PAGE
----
Designing the Built Environment to Enhance Quality of Life for the Elderly: Current Perspectives and Opportunities for Bridging the Knowledge Gaps
Issues relating to Quality of Life (QoL) for the elderly are now more pronounced than ever due to, among other factors, people living longer. With current UK projections suggesting that by 2033, twenty-three percent of the population will be aged 65 and over, it is apparent that the elderly will increasingly represent a strong social-political force. This increasing number of elderly people and higher expectations of a good life within society has been paralleled by a moderate amount of research on QoL for the elderly. However, despite this burgeoning amount of research and scholarly activities on the subject, it would appear that there is still room for improvement, particularly with regard to enquiry on the auspicious physical environment needed to enhance QoL for the elderly. How do we (re)design both the in- and out-door environments to ensure propitious living conditions for these sections of society? To what extent do, and how best can, decision makers take into account the values, needs and abilities of the elderly in the design of the built environment? Unpacking these profound questions should reveal a panorama of issues that can set the stage for a tripartite research agenda on QoL, the elderly, and the built environment. It is not the intention of this paper to provide answers to such questions but rather to simply establish the case for research. Therefore, the aim of this paper is to identify knowledge gaps on the contribution of the physical built environment in enhancing Quality of Life (QoL) for the elderly. This is achieved by scanning through the literature to identify best practice and knowledge gaps and also providing initial thoughts on a methodological framework for pursuing the emerging research issues.
||Quality of Life, The Elderly, The Built Environment
The International Journal of Social Sustainability in Economic, Social and Cultural Context, Volume 8, Issue 4, pp.35-51.
Article: Print (Spiral Bound).
Article: Electronic (PDF File; 725.873KB).
Research Student, School of Civil Engineering and Surveying, University of Portsmouth, Portsmouth, UK
Kimberley Parry is a doctoral researcher in the School of Civil Engineering and Surveying at the University of Portsmouth. Her research interests focus on the Quality of Life factors for the elderly people in the context of the external residential environment.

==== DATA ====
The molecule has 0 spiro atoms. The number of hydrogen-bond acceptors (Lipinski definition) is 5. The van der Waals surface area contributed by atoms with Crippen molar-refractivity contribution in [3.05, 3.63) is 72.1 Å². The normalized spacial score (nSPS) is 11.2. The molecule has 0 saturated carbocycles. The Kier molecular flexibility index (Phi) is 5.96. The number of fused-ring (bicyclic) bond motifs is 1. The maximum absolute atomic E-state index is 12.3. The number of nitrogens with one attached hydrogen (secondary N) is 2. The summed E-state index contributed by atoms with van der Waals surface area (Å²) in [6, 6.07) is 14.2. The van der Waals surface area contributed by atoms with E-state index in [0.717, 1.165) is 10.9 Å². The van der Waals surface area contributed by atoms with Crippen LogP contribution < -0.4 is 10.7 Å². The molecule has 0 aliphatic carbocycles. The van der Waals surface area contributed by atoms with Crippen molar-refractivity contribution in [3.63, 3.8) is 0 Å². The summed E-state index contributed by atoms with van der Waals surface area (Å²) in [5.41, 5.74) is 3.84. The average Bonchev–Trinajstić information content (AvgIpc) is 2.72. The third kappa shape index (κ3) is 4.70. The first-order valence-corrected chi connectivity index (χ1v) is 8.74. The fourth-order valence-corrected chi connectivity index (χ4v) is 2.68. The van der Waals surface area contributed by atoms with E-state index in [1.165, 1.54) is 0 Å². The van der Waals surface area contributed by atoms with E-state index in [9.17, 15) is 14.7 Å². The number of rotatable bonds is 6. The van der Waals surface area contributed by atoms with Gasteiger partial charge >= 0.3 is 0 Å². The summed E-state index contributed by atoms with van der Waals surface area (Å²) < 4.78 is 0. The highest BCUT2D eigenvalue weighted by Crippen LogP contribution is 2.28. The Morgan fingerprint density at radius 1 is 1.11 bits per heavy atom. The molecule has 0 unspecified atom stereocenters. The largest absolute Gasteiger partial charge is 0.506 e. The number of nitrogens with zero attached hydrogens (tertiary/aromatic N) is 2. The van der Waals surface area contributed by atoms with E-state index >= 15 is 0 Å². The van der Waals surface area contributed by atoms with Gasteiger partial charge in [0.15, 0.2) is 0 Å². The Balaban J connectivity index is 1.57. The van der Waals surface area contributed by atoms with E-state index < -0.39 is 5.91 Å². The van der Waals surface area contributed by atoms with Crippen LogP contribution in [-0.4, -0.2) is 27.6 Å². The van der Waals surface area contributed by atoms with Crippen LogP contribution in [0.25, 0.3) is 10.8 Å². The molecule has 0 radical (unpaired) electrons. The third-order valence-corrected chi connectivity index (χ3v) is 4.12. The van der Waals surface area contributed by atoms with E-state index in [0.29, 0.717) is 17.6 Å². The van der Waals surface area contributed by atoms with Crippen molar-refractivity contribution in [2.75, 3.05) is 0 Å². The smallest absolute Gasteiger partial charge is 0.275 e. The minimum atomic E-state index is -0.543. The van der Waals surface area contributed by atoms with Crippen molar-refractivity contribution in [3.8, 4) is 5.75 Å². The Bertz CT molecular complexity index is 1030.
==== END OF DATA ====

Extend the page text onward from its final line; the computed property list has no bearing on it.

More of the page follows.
Senior Lecturer, School of Civil Engineering and Surveying, University of Portsmouth, Portsmouth, Hampshire, UK
Dr. Cletus Moobela is a Senior Lecturer and Course Leader of the MSc Property Development at the University of Portsmouth. His PhD was in the area of urban regeneration, where he developed a complex system view for understanding urban regeneration processes. Cletus has since worked as a Research Associate at the University of Reading, focussing on asset management strategies for social housing and as a Research Fellow at Loughborough University exploring social issues in urban sustainability assessment. His research interests revolve around the three themes of social capital, complexity theory, and social sustainability as they relate to the built environment. He has published close to 20 articles and reports around these themes.
Senior Lecturer, School of Civil Engineering and Surveying, Portsmouth, UK
Tim is course leader for the BSc (Hons) Property Marketing Design & Development course. With both an academic and professional planning background Tim has strategic planning skills based upon UK and international experience. Most recently Tim has been responsible for overseeing property development approvals for a rapidly growing City at the geographical heart of the Vancouver Region in Canada. He has contributed to a number of publications and conference papers including urban quality improvements and economic development, economic impact modelling and planning issues surrounding transport policy.
Principal Lecturer, School of Civil Engineering and Surveying, Portsmouth, UK
Tim recently completed his term of office as Dean of the Faculty of Technology at the University of Portsmouth and returned to his substantive post within the School of Civil Engineering and Surveying. His research interests relate to the coastal zone and he has become particularly interested in the value of heritage property in recent years. Tim serves on the Royal Institution of Chattered Surveyors' South East Region Board and is the RICS educational representative to the International Federation of Surveyors (FIG) Commission 2.